Tony Stewart won't race after incident

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Tony Stewart will not race in Sunday's NASCAR Sprint Cup race after he struck and killed sprint car driver Kevin Ward Jr., who had climbed from his car and was on the track trying to confront Stewart during a race in upstate New York on Saturday night.

Greg Zipadelli, the competition director for Stewart-Haas racing, announced the decision Sunday morning. Regan Smith will race in place of Stewart.

"He's going through a tough time. It's emotional for him," Zipadelli said of Stewart.

Zipadelli said Stewart, a three-time NASCAR champion, "feels strongly'' he should not race at Watkins Glen following Ward's fatal accident. He said it was Stewart's decision not to race.

"I support Tony Stewart. I think I have shown that over the last 18 years," Zipadelli said.

Earlier Sunday, Zipadelli had said Stewart would race, calling it "business as usual." The race is critical for Stewart's championship chances but he decided to sit out the race after taking "some time to sleep on it," Zipadelli said.

"[Stewart] feels strongly this is the right thing to do. We at SHR support it and agree with it. It's a difficult time for both parties. This is what we feel is right and we're supporting Tony in it," Zipadelli said.

Ontario County Sheriff Philip Povero said his department's investigation is not criminal and that Stewart was "fully cooperative" and appeared "very upset" over what had happened.

"Our thoughts and prayers go out to the family, friends, and fellow competitors of Kevin Ward Jr.," NASCAR said in a statement Sunday. "We support Tony Stewart's decision to miss today's race and we will continue to respect the process and timeline of the local authorities and will continue to monitor this situation moving forward."

Bass Pro Shops, which is Stewart's primary sponsor, said it a statement that it was "deeply saddened" by the accident.

"We send our thoughts and prayers to the family and friends of sprint car competitor Kevin Ward Jr and also to Tony Stewart and everyone at Stewart-Haas Racing," it said in the statement.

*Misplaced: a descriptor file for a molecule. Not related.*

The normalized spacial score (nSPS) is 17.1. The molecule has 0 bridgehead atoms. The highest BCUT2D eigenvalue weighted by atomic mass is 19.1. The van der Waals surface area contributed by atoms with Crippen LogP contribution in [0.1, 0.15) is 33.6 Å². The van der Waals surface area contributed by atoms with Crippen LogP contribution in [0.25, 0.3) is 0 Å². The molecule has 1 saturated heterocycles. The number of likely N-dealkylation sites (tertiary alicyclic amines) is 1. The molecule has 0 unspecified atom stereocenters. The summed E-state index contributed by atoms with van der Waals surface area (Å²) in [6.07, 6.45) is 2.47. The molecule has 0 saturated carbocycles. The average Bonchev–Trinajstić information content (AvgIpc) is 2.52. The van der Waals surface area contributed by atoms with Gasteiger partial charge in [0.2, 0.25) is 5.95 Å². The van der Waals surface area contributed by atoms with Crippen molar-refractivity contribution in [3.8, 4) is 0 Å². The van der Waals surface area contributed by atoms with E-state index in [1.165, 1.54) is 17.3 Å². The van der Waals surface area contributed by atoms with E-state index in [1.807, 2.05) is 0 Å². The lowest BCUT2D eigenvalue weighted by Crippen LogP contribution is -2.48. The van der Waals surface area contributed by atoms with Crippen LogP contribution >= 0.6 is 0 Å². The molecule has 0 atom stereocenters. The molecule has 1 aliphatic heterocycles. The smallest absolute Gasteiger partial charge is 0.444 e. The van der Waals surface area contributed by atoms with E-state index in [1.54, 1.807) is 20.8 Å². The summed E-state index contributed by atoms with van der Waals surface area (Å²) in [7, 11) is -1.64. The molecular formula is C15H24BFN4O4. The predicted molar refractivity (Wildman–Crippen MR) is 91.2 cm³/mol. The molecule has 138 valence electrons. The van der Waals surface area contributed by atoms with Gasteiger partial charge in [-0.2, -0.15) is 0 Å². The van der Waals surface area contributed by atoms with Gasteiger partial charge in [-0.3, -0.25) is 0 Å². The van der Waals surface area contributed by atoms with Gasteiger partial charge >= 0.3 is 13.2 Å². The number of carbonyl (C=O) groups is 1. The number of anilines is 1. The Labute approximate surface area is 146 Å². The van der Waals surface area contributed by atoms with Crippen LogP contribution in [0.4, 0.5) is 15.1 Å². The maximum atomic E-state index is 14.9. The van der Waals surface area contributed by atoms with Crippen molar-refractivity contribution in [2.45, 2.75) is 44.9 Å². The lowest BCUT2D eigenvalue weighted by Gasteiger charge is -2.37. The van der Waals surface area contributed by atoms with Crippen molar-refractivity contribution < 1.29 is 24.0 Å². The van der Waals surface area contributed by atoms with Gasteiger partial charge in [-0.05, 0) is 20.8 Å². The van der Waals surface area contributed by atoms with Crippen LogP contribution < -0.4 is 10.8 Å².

Stewart was unhurt in Saturday night's accident.

"He was visibly shaken by this accident," Povero said. "... This is right now being investigated as an on-track crash and I don't want to infer that there are criminal charges pending. When the investigation is completed, we will sit down with the district attorney and review it. But I want to make it very clear: there are no criminal charges pending at this time."

A video of the crash at Canandaigua Motorsports Park showed driver Ward, wearing a black helmet and firesuit on a dimly lit track, walking toward Stewart's car before being hit and hurtled 50 feet. Povero said the the 25-lap race was under caution when Ward was struck. Stewart's car was behind another before he hit Ward.

"The first car swerved to avoid the driver," Povero said.

Ward, 20, was pronounced dead Saturday night at a hospital in Canandaigua.

Povero said the 43-year-old Stewart, a three-time NASCAR champion and frequent competitor at local sprint car events, was questioned and released. The sheriff is asking for people who have video of the crash to contact the office so copies can be obtained for review.

"People that witnessed it were horrified," Povero said of the crash. "They were extremely shocked."

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